The Post-College Letdown

When I was young, I thought life was a linear series of achievements. A long list of boxes to check off, and once you checked enough of them, you were an adult with a career. I have since come to realize it’s a bit more like an Etch-a-Sketch, restarting and erasing constantly, because those two knobs are impossible to control.

When I graduated college, a decade ago now, I entered the workforce with that unjaded hopefulness that every millennial has. I had done everything I was told to do, so I just needed to find the jobby trees and pick my favorite job like an overripe orange. Or, at least that was what was supposed to happen.

Six months later I was yelling at children that weren’t mine. Don’t worry, I was a school bus driver not a lunatic, although somedays I felt more like the latter. The kids didn’t listen anyway, so I may as well have been talking to myself.

I finally gave up and decided the only bus rules I had were ‘no killing or maiming anyone’. It seemed to work. I just had to listen to 45 over-caffeinated shouting kids for 30 minutes while I attempted to navigate the backroads of Minneapolis, MN. I only crashed one school bus, so I count this as a success story.

I lasted a single school year before I shook the Etch-a-Sketch and found work as an assisted-living life-coach. I also found a ceramic studio that let me put me studio-art degree to work and I started selling mugs at my local coffee shop to pay for coffee.  

I hadn’t found a job that would hire me full-time, and with the amount of student debt I had, I felt trapped. The idea of a career seemed like someone else’s dream. A fantasy that millennials are haunted with. I was 25, and my resume looked like an arts and crafts project, sans the glitter and glue.

I was stuck in the familiar loop of ‘you need three years of experience in this job, to get this job’. I stopped caring about any particular career-field, and in the end, I decided to enlist in the U.S. Air Force. It was a guaranteed job and job training for at least four years. Desperate times called for desperate measures.

I still don’t know if it was the best decision I could have made or the worst. But I wasn’t a bus driver or in a paint factory making road paint, so I had that going for me.

My assigned job was photojournalism, and my assigned base was in California, documenting missile tests and satellite launches. I think this is the closest I have been to a career and the longest I have ever had a single job. Granted, it’s not like I could have quit even if I wanted to.

I wrote news articles and feature stories for the base paper and website while I railed against the rigidity of the system. I wasn’t insubordinate but let’s just say the military and I didn’t always agree. Ok, that was an understatement, I walked the line between insubordination and obedience like it was a tightrope at the circus.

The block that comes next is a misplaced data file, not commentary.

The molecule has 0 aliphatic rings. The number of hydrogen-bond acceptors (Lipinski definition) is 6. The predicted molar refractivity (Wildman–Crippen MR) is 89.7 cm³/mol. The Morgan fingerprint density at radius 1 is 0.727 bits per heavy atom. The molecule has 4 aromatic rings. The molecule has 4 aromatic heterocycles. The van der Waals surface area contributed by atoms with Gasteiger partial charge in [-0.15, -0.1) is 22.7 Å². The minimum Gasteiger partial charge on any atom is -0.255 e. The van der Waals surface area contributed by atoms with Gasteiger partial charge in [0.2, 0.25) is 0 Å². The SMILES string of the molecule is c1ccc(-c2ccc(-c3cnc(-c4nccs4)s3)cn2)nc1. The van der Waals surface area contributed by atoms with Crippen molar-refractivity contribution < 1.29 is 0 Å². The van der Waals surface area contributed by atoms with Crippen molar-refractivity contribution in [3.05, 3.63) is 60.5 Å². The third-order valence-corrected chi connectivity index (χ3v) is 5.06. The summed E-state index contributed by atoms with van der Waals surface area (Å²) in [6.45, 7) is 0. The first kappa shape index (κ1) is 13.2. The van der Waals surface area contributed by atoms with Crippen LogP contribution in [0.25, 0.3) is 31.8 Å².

I have been told that if you have no expectations you can’t be disappointed. Well, I had expectations, and they fell drastically short.

I started driving Uber as a way to make extra money on the weekends. I was 30 and my time in the military was swiftly coming to end. I still had no plan, other than that I wanted my freedom.

After four years of chomping at the bit, I was free of the military. But once again I felt my life reset, and the stress of finding a career begin to bloom. I was still in California where the cost of living is insane, and so is the competition in the job market.

I wanted something completely different than what I had been doing, so naturally I ended up at a winery. ‘Drinking and knowing things’ seemed to work for Tyrion, so why not me? Perhaps it was a hard-right turn, but it offered new skills and challenges that I so desperately craved. It was also during this two-year stint that I decided to branch out into nightclub and wedding photography. I took this time of living paycheck to paycheck to figure out what I was doing next and question most of my life choices up to that point.

We live in the generation of manifesting our destinies by projecting our desires out into the world around us – sitting and meditating on what we want. But what I realised from that is that all I knew is what I didn’t want. I had no metric for success or even what a career would look like if it were staring me in the face.

Almost every job I had up till that point was based on a single thing – survival.

I would almost laugh when I sat down at job interviews and people would ask me why I wanted a job, and I always wanted to answer, ‘because I like being able to buy food.’

I turned 33 this year and I still don’t know what I want to do when I grow up, but I am back in school for postgraduate studies, pursuing writing and publishing to see where that takes me. I think I’m enjoying the journey now, more than the destination.

I rather like the eclectic state of my resume now, although it often takes more explaining than it’s worth. But what I find most remarkable about all of it, is that my experience isn’t unique – it’s a generational phenomenon. Most of my friends have experienced similar things, collecting skills like it’s going out of style, but then realising that life is way more fun as an Etch-a-Sketch.

Header Image:
Senior Airman Ian Dudley, 30th Space Wing Public Affairs photojournalist, photographs an unarmed Minuteman III intercontinental ballistic missile during an operational test Aug. 2, 2017, at Vandenberg Air Force Base, Calif. (U.S. Air Force photo by Senior Airman Ian Dudley/Released)

Ian Dudley is currently studying for his Master’s degree in Creative Writing, Publishing and Editing at the University of Melbourne. He keeps the existential dread at bay by writing absurd stories and learning random skills that will only be useful in the event of an apocalypse. He is from New Hampshire.

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